Applied Materials (NASDAQ:AMAT) 2.62%, Nvidia Corp. (NASDAQ:NVDA) 2.12%, Ulta Salon Cosmetics (NASDAQ:ULTA) 2.04%, Lam Research (NASDAQ:LRCX) 1.7%, Broadcom (NASDAQ:AVGO) 1.64%, Quanta Services (NYSE:PWR) 1.57%, Idexx Labs (NASDAQ:IDXX) 1.56%, UnitedHealth (NYSE:UNH) 1.5%, Facebook (NASDAQ:FB) 1.49%, and Prologis (NYSE:PLD) 1.48% are the top 10 holdings of RPG. Combined these stocks make up 17.7% of the portfolio. As you can see from the list, there is a strong tilt towards mid-cap.
In contrast, the S&P 500 Large Cap Weighted Growth Index is dominated by giant super nationals like Microsoft (NASDAQ:MSFT), Amazon (NASDAQ:AMZN), Facebook, Alphabet (GOOGL, GOOG) Johnson & Johnson (NYSE:JNJ), Comcast (NASDAQ:CMCSA), Home Depot (NYSE:HD), Visa (NYSE:V), Altria (NYSE:MO), and General Electric (NYSE:GE)
On a side note, UnitedHealth, Facebook, Starbucks (NASDAQ:SBUX) 1.4% and Amazon.com 1.3% are the only four holdings in the top 25 that are also top 25 holdings in the S&P 500 Large Cap Weighted Growth Index. For comparison, the Pure Value ETF, RPV had only one overlapping holding with the Cap Weighted Value Index. That was Berkshire Hathaway (NYSE:BRK.B)
In comparison with its parent index, the S&P 500, the Pure Growth strategy is overweight on Basic Materials, Consumer Cyclical, Real Estate, Industrials, and Technology.
There are few interesting observations compared to the Pure Value trade.
· RPG is heavily invested in real estate while RPV had no exposure at all.
· RPG has no exposure to utilities while RPV was slightly overweight on them.
· Both RPG and RPV are overweight on Consumer Cyclical. RPV is invested in Auto and Traditional Retail, while RPG has bigger exposure to online retail and entertainment, food, and travel, discount stores like Dollar Tree (NASDAQ:DLTR), Ross Stores (NASDAQ:ROST), and Dollar General (NYSE:DG)
· Both RPG and RPV are underweight Healthcare. The pure growth trade has exposure to mostly biotech names such as Idexx Labs, Biogen (NASDAQ:BIIB), Becton Dickinson (NYSE:BDX) and health insurance companies like UnitedHealth, Humana (NYSE:HUM) and Aetna (NYSE:AET)
The pure growth ETF invests in stocks with strong price momentum and high than average earnings and sales growth. Stocks included in the portfolio are those with the highest growth score amongst the S&P 500 members.
The portfolio construction is based on the composite growth score instead of market cap. Therefore, companies with stronger growth characteristics will have a bigger allocation over companies with the larger market cap.
RPG has a sizable sector tilt. The current portfolio is overweight materials, online retail and entertainment, discount stores, technology, real estate and industrial companies. Because of its annual rebalancing and no sector limits, sector exposure can deviate significantly year over year.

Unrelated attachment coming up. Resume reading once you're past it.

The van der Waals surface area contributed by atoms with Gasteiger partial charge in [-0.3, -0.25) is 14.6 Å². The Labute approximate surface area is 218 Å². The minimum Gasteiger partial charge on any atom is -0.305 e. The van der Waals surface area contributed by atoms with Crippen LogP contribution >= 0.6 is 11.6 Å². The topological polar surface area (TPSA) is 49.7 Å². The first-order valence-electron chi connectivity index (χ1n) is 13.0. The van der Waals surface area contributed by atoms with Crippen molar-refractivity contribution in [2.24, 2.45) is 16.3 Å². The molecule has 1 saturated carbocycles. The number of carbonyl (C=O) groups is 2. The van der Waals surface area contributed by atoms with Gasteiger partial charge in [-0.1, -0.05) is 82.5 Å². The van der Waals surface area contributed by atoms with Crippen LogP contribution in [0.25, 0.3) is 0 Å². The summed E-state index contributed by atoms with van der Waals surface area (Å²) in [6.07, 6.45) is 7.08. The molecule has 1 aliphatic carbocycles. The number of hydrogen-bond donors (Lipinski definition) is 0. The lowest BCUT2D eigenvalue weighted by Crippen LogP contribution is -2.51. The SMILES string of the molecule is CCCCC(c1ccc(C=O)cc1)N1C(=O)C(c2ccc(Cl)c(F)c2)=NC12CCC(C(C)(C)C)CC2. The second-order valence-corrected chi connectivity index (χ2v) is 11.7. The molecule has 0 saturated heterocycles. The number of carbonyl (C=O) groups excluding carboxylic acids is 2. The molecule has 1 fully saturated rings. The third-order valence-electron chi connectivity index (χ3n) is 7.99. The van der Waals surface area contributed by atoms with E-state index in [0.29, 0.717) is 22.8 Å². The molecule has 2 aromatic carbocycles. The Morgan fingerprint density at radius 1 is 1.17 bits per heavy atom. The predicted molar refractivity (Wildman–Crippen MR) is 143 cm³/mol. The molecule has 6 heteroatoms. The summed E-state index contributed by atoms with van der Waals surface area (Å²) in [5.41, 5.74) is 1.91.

Despite its higher risk premium, the Pure Growth strategy had reported substantial long-term absolute and risk-adjusted returns. However, due to its stronger tilt to particular sectors and smaller size companies, RPG can experience periods of lower returns and high volatility, with 2016 being the most recent example. Therefore, the benefits of this strategy stand out in a long-term investment horizon.
Disclaimer: Past performance does not guarantee future performance. Nothing in this article should be construed as a solicitation or offer, or recommendation, to buy or sell any security. The content of this article is a sole opinion of the author. The opinion and information provided are only valid at the time of publishing this article. The content should be only used for educational and research purposes. Investing in these asset classes may not be appropriate for your investment portfolio. If you decide to invest in any of the instruments discussed in the posting, you have to consider your risk tolerance, investment objectives, asset allocation and overall financial situation. Different investors have different financial circumstances, and not all recommendations apply to everybody. Seek advice from your investment advisor before proceeding with any investment decisions. Various sources may provide different figures due to variations in methodology and timing.
Disclosure: I/we have no positions in any stocks mentioned, and no plans to initiate any positions within the next 72 hours.
I wrote this article myself, and it expresses my own opinions. I am not receiving compensation for it (other than from Seeking Alpha). I have no business relationship with any company whose stock is mentioned in this article.